I love pedals, and I fully encourage people to use anything and everything from Fuzz, Reverb, Modulation, Delay, Overdrive, Synths, or anything else to get a unique & interesting tone that supports the music. There’s something to having these effects running through the amp, saturating it in the power stage, and running through a cabinet.
One thing I cannot stress enough that has made a huge impact in the recordings I do is to use reverb & delay through the amp. If a guitar part is supposed to be a little wet, make it wet, use just a little bit less then you would normally use when playing live. I can always add more when mixing, and there are very few times I won’t add some just to put it in the same space with the drums & vocals but it always sounds right to me when part of the verb is being colored by the amp. If you are after stereo delay, best to do it in mixing but otherwise, I like it through a pedal and amp. To set delay time, tap out the tempo, set up a metronome, scratch the guitar to the ¼ or ½ notes, and adjust the timing till the repeats fall on the metronome.
5. Use A Good Quality Cabinet
Cabinets are something people somehow often think this is one of the least important factors to a good tone, but if everything you hear is coming through those speakers it’s going to strongly affect your tone. Every speaker driver will colour the sound of what it’s reproducing. Open back cabinets will give you a looser and more open sound, while sealed cabinets will have a more controlled and punchy sound. If you use lower tunings, make sure you are playing through a cabinet designed to reproduce down as low as your lowest fundamental frequency.
6. Cabinet Placement In The Room
While acoustics don’t play nearly as big a factor when close micing amplifiers then they would with drums, vocals, or acoustic instruments, they are still important, especially for having a good low end. Studio recording room acoustics even affect the way the speaker drivers themselves perform. Best practices are to keep it from pointing directly 90° to a flat wall, and having it ⅓ the way into the room. Avoid walls & corners as they will cause drastic low end build up.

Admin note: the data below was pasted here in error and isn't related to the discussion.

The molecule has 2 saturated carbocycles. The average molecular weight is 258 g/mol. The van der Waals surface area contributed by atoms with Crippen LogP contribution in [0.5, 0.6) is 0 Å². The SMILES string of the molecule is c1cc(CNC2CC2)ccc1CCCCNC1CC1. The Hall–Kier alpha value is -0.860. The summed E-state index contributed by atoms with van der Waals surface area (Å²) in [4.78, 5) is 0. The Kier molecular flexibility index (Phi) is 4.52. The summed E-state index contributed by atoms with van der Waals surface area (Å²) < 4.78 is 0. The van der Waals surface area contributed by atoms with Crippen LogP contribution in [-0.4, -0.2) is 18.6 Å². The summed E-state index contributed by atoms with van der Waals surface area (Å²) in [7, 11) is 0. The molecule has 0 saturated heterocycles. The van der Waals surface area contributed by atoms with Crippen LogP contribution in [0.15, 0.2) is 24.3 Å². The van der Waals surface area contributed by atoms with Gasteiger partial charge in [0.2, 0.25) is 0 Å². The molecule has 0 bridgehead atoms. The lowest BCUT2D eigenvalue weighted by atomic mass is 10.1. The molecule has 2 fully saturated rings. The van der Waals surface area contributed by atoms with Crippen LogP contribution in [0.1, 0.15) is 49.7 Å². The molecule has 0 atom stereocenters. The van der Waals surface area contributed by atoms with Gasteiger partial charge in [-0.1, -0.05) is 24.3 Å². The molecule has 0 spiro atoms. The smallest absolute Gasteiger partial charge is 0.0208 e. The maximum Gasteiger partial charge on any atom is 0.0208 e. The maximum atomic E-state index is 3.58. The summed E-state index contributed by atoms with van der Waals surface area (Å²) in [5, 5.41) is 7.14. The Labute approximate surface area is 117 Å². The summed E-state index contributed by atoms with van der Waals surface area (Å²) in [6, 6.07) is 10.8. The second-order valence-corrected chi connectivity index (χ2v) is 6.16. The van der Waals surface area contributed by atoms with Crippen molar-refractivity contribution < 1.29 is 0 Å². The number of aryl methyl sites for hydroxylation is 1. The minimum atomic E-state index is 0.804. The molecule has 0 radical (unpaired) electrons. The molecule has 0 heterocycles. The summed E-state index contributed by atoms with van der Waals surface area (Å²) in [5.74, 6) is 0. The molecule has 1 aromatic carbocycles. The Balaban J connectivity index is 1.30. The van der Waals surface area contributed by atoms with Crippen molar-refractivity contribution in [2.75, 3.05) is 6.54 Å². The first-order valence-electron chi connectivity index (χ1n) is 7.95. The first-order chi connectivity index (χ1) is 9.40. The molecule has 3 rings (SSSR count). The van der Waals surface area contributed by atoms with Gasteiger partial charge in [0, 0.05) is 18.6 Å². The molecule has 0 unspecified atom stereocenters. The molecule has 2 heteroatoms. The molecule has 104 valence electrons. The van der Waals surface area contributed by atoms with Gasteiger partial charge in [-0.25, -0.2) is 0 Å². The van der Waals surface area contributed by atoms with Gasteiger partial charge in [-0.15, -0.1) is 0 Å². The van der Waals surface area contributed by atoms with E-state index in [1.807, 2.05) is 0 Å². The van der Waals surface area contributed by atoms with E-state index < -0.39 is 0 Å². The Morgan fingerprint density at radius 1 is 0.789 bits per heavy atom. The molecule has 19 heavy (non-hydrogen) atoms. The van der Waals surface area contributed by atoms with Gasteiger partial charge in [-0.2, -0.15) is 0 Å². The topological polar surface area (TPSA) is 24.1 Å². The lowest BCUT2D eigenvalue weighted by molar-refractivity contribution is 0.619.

7. Record a DI If You Are Doing Anything High Gain
If you are recording high gain guitars I recommend recording a DI for two reasons. First of all editing, it will make it so much easier to see where notes start and end instead of scratching your head looking at essentially a square wave. Secondly, since you are saturating the amp so much, it loses almost all its transient info and punch. By mixing a little bit of the DI signal back in under the high gain mic’d source, you can regain a little bit of transient info and punch while still having a monstrous high gain sound. Make sure you record the DI after any pedals but before the amp.
8. Set Up Your Guitar
This seems like a no brainer but you’d be surprised how often I see people with improperly set up guitars. How can you sound good if your instrument doesn’t? Get it set up and properly intonated for the tuning you play in (especially if you play lower tunings). This will make sure that your instrument is in tune both open and when playing farther down the neck, as well as hold the tuning longer. Change the strings prior to recording, this is a must. Some people take this way too far and change them for every song, this is just going to make you likely to slip tuning during the middle of a take.
9. Be A Tuning Maniac
Tuning is last but not least. Many guitarists really underestimate how poorly their guitars are set up and in tune. It’s the nature of the instrument, and even the best guitars are slightly out of tune. It usually comes down to tuning very frequently and changing your technique as well.
Some engineers will even tune every chord separately and punch in every part. If a capo is used expect even more tuning difficulties. So far, there isn’t a plugin or post production technique in the world that can fix your out of tune chords.
It may seem like a no brainer but it’s extremely important…but you have to tune before every take….I’ll just leave it at that. I’ve had to redo all the guitars before because they didn’t tune enough or thier technique was so poor it was throwing everything out of whack and sounding really bad.
Thanks for reading, hope this helps improve your understanding of the guitar recording process, and check out this next article about how to spice up your guitar recordings!